458 ± 33

445 ± 31

0.20

494 ± 65

484 ± 39

0.56

QTc mean [ms]

450 ± 32

448 ± 31

0.87

449 ± 75

485 ± 32

0.09

QT dispersion [ms]

66 ± 29

60 ± 23

0.37

79 ± 44

65 ± 26

0.24

Tp-e V1 [ms]

79 ± 23

80 ± 24

0.80

118 ± 43

96 ± 46

0.15

Tp-e V2 [ms]

87 ± 23

93 ± 27

0.81

118 ± 40

109 ± 42

0.47

Tp-e V3 [ms]

84 ± 17

94 ± 27

0.14

130 ± 51

105 ± 21

0.049

Tp-e V4 [ms]

85 ± 17

94 ± 27

0.21

131 ± 42

114 ± 28

0.12

Tp-e V5 [ms]

83 ± 20

88 ± 19

0.22

123 ± 48

108 ± 29

0.22

Tp-e V6 [ms]

78 ± 22

85 ± 19

0.17

120 ± 42

102 ± 25

0.08

Tp-e mean [ms]

83 ± 15

97 ± 21

0.21

121 ± 38

141 ± 28

0.09

Tp-e dispersion [ms]

36 ± 16

42 ± 18

0.25

56 ± 33

36 ± 21

0.041

QTc — corrected QT interval; Tp-e — Tpeak-to-end interval

Table 3. Repolarization parameters by subgroups.

Parameter

Day 1

Day 3

VF (n = 10)

TdP (n = 5)

Group 2 (n = 20)

VF (n = 10)

TdP (n = 5)

Group 2 (n = 20)

Heart rate [bpm]

91 ± 24

63 ± 6*

99 ± 16

81 ± 17

62 ± 11*

85 ± 21

QTc I [ms]

439 ± 30

453 ± 60

443 ± 27

480 ± 62

521 ± 74

488 ± 39

QTc II [ms]

460 ± 39

449 ± 51

442 ± 39

484 ± 62

487 ± 105

477 ± 41

QTc III [ms]

372 ± 155

445 ± 27

443 ± 45

482 ± 63

500 ± 63

475 ± 46

QTc aVR [ms]

456 ± 34

460 ± 43

444 ± 33

480 ± 53

545 ± 75

490 ± 46

QTc aVL [ms]

425 ± 62

450 ± 30

443 ± 49

501 ± 66

550 ± 54*

471 ± 43

QTc aVF [ms]

452 ± 51

466 ± 57

448 ± 42

461 ± 61

467 ± 37

QTc V1 [ms]

433 ± 42

469 ± 24

447 ± 45

460 ± 57

510 ± 68

477 ± 46

QTc V2 [ms]

439 ± 39

460 ± 31

456 ± 39

483 ± 82

525 ± 76

494 ± 43

QTc V3 [ms]

455 ± 39

463 ± 39

451 ± 33

497 ± 85

566 ± 28*

492 ± 43

QTc V4 [ms]

464 ± 38

468 ± 46

453 ± 41

515 ± 69

569 ± 34*

502 ± 35

QTc V5 [ms]

459 ± 41

471 ± 48

458 ± 34

497 ± 74

539 ± 60

496 ± 38

QTc V6 [ms]

465 ± 36

465 ± 44

445 ± 31

476 ± 71

533 ± 84

484 ± 39

QTc mean [ms]

450 ± 34

461 ± 36

448 ± 31

481 ± 55

522 ± 74

485 ± 32

QT dispersion [ms]

65 ± 17

60 ± 37

60 ± 23

86 ± 57

58 ± 31

65 ± 26

Tp-e V1 [ms]

105 ± 30

75 ± 7

80 ± 24

120 ±50

120 ± 66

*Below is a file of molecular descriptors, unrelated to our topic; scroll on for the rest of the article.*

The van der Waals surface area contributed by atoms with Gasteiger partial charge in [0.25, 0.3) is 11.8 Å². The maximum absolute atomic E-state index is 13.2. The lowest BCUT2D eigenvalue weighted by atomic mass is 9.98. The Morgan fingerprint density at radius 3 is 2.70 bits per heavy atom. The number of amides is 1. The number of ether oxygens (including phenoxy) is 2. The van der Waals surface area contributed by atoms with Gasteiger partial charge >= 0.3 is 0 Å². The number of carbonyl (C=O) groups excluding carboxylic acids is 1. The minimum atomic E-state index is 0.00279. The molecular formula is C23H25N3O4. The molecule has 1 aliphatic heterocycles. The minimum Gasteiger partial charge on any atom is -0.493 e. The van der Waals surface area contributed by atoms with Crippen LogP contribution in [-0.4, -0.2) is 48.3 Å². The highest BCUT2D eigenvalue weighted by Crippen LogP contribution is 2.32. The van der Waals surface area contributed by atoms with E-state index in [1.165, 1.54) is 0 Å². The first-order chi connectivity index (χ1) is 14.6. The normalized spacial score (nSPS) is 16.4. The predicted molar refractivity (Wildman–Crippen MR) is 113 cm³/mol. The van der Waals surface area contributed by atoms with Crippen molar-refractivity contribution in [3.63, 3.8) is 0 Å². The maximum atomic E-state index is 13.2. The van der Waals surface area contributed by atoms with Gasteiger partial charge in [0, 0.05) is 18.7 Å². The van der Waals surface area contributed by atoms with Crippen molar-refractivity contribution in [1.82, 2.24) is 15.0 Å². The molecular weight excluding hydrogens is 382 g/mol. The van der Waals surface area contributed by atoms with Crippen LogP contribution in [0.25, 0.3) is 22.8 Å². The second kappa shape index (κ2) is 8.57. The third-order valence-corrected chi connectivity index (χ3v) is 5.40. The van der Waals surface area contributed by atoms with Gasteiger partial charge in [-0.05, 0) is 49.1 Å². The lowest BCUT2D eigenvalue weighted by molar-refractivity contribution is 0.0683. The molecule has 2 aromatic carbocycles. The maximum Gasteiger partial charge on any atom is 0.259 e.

96 ± 46

Tp-e V2 [ms]

101 +/ -28

75 ± 39

93 ± 27

125 ± 51

113 ± 62

109 ± 42

Tp-e V3 [ms]

97 ± 30

95 ± 44

94 ± 27

136 ± 60*

180 ± 62*

105 ± 21

Tp-e V4 [ms]

97 ± 27

127 ± 21*

94 ± 27

136 ± 45

163 ± 47*

114 ± 28

Tp-e V5 [ms]

90 ± 20

95 ± 26

88 ± 19

138 ± 52

148 ± 69

108 ± 29

Tp-e V6 [ms]

97 ± 20*

88 ± 15

85 ± 19

118 ± 50

143 ± 64

102 ± 25

Tp-e mean [ms]

95 ± 27

93 ± 28

97 ± 21

128 ± 46

134 ± 64

141 ± 28

Tp-e dispersion [ms]

39 ± 17

50 ± 22

42 ± 18

59 ± 32*

50 ± 29

36 ± 21

*p < 0.05 vs. Group 2; QTc — corrected QT interval; TdP — torsade de pointes; Tp-e — Tpeak-to-end interval; VF — ventricular fibrillation

Compared with controls, heart rates were significantly lower in group 1 patients (Table 2). This was predominantly caused by low heart rates in the subgroup of patients with TdP whose heart rates were significantly lower than heart rates in the remainder of group 1 (67 ± 12 vs. 87 ± 18 ms, p = 0.03) or heart rates in group 2 (67 ± 12 vs. 99 ± 16, p < 0.001).

Repolarization parameters on day 3

On day 3, there were significant differences between group 1 and group 2 with regard to heart rate, Tp-e in lead V3 and Tp-eD (Table 2). Subgroup analysis of patients with VF revealed no significant differences for heart rate and borderline significance for Tp-e in lead V3. Tp-eD was significantly higher in group 1. Subgroup analysis of patients with TdP demonstrated significant differences for several parameters including heart rate, QTc in lead aVL, QTc in lead V3, QTc in lead V4, Tp-e in lead V3 and Tp-e in lead V4 (Table 3).

Discussion

Abnormalities of cardiac repolarization are a hallmark of TC and were observed as early as 1990 when, for the first time, Sato et al. [14] reported on this disease entity. Despite this, the incidence of malignant ventricular arrhythmias in TC seems to be rather low ranging from 1% to 9% in several large series of patients with the disease [15–18].

Previous reports have shown characteristic changes in the 12-lead ECG in TC. Matsuoka et al. [4] examined the time course of the ECG in 10 consecutive patients. All patients had ST segment elevation upon presentation and developed T-wave inversions in several leads on the following days (“subacute phase”). Takashio et al. [19] reported that the electrocardiographic extent and magnitude of ST-segment elevation are potentially useful predictors of in-hospital complications in patients presenting with TC.

Maximum QT interval, minimum QT interval, QTc, QTD, heart rate-corrected QTD, and Tp-e were all significantly prolonged during the “subacute phase” of the disease. Kurisu et al. [3] examined the time course of the ECG in 16 patients. They observed that the QT interval as well as the depth of the T-wave had a 2-peaked time course, one occurring around days 2–3 and the other one occurring between days 14–21. Bonnemeier et al. [20], in a case control study, demonstrated that patients with TC, unlike patients with reperfused anterior myocardial infarction, continue to show modulation of the QT interval with changes in the heart rate.